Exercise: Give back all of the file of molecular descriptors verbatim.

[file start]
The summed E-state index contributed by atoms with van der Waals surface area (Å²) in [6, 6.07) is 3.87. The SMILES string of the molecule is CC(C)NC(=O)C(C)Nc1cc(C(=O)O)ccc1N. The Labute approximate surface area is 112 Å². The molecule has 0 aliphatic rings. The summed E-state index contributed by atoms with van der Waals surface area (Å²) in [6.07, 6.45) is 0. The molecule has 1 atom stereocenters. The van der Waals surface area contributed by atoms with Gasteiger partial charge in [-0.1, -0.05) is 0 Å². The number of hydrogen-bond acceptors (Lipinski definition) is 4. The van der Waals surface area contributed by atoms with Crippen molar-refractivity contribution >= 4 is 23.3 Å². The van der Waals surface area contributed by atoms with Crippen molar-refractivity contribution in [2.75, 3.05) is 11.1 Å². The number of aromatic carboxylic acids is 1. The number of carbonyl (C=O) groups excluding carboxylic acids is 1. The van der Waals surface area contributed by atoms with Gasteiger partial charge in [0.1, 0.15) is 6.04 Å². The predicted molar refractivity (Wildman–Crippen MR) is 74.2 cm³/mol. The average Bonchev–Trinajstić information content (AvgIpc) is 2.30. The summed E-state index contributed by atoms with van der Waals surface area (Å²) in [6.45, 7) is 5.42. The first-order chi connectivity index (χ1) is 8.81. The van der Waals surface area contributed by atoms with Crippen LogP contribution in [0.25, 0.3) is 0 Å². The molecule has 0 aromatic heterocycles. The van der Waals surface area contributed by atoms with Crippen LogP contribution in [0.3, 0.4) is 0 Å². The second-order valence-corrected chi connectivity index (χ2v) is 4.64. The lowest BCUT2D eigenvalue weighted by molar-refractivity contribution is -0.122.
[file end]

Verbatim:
The summed E-state index contributed by atoms with van der Waals surface area (Å²) in [6, 6.07) is 3.87. The SMILES string of the molecule is CC(C)NC(=O)C(C)Nc1cc(C(=O)O)ccc1N. The Labute approximate surface area is 112 Å². The molecule has 0 aliphatic rings. The summed E-state index contributed by atoms with van der Waals surface area (Å²) in [6.07, 6.45) is 0. The molecule has 1 atom stereocenters. The van der Waals surface area contributed by atoms with Gasteiger partial charge in [-0.1, -0.05) is 0 Å². The number of hydrogen-bond acceptors (Lipinski definition) is 4. The van der Waals surface area contributed by atoms with Crippen molar-refractivity contribution >= 4 is 23.3 Å². The van der Waals surface area contributed by atoms with Crippen molar-refractivity contribution in [2.75, 3.05) is 11.1 Å². The number of aromatic carboxylic acids is 1. The number of carbonyl (C=O) groups excluding carboxylic acids is 1. The van der Waals surface area contributed by atoms with Gasteiger partial charge in [0.1, 0.15) is 6.04 Å². The predicted molar refractivity (Wildman–Crippen MR) is 74.2 cm³/mol. The average Bonchev–Trinajstić information content (AvgIpc) is 2.30. The summed E-state index contributed by atoms with van der Waals surface area (Å²) in [6.45, 7) is 5.42. The first-order chi connectivity index (χ1) is 8.81. The van der Waals surface area contributed by atoms with Crippen LogP contribution in [0.25, 0.3) is 0 Å². The molecule has 0 aromatic heterocycles. The van der Waals surface area contributed by atoms with Crippen LogP contribution in [0.3, 0.4) is 0 Å². The second-order valence-corrected chi connectivity index (χ2v) is 4.64. The lowest BCUT2D eigenvalue weighted by molar-refractivity contribution is -0.122.